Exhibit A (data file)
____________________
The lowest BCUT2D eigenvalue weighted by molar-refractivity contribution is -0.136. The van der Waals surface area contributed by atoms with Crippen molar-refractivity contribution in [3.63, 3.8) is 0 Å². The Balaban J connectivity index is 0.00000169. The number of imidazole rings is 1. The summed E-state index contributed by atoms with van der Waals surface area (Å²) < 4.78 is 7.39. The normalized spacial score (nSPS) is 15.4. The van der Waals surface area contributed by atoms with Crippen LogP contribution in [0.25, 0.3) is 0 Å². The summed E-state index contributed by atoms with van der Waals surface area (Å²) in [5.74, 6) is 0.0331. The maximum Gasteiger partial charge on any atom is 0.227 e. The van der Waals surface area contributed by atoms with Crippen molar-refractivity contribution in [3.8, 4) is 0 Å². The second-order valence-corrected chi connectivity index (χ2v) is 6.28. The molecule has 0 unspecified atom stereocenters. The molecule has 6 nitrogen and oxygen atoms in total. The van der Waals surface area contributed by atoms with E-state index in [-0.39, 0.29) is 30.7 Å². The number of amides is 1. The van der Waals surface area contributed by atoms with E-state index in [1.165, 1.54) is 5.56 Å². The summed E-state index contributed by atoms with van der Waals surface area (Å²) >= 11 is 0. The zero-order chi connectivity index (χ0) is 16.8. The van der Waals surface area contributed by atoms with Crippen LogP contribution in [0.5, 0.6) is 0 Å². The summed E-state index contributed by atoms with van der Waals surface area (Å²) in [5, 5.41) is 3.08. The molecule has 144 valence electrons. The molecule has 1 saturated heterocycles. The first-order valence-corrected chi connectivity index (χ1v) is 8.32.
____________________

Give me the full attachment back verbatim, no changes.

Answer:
The lowest BCUT2D eigenvalue weighted by molar-refractivity contribution is -0.136. The van der Waals surface area contributed by atoms with Crippen molar-refractivity contribution in [3.63, 3.8) is 0 Å². The Balaban J connectivity index is 0.00000169. The number of imidazole rings is 1. The summed E-state index contributed by atoms with van der Waals surface area (Å²) < 4.78 is 7.39. The normalized spacial score (nSPS) is 15.4. The van der Waals surface area contributed by atoms with Crippen LogP contribution in [0.25, 0.3) is 0 Å². The summed E-state index contributed by atoms with van der Waals surface area (Å²) in [5.74, 6) is 0.0331. The maximum Gasteiger partial charge on any atom is 0.227 e. The van der Waals surface area contributed by atoms with Crippen molar-refractivity contribution in [3.8, 4) is 0 Å². The second-order valence-corrected chi connectivity index (χ2v) is 6.28. The molecule has 0 unspecified atom stereocenters. The molecule has 6 nitrogen and oxygen atoms in total. The van der Waals surface area contributed by atoms with E-state index in [-0.39, 0.29) is 30.7 Å². The number of amides is 1. The van der Waals surface area contributed by atoms with E-state index in [1.165, 1.54) is 5.56 Å². The summed E-state index contributed by atoms with van der Waals surface area (Å²) >= 11 is 0. The zero-order chi connectivity index (χ0) is 16.8. The van der Waals surface area contributed by atoms with Crippen LogP contribution in [0.5, 0.6) is 0 Å². The summed E-state index contributed by atoms with van der Waals surface area (Å²) in [5, 5.41) is 3.08. The molecule has 144 valence electrons. The molecule has 1 saturated heterocycles. The first-order valence-corrected chi connectivity index (χ1v) is 8.32.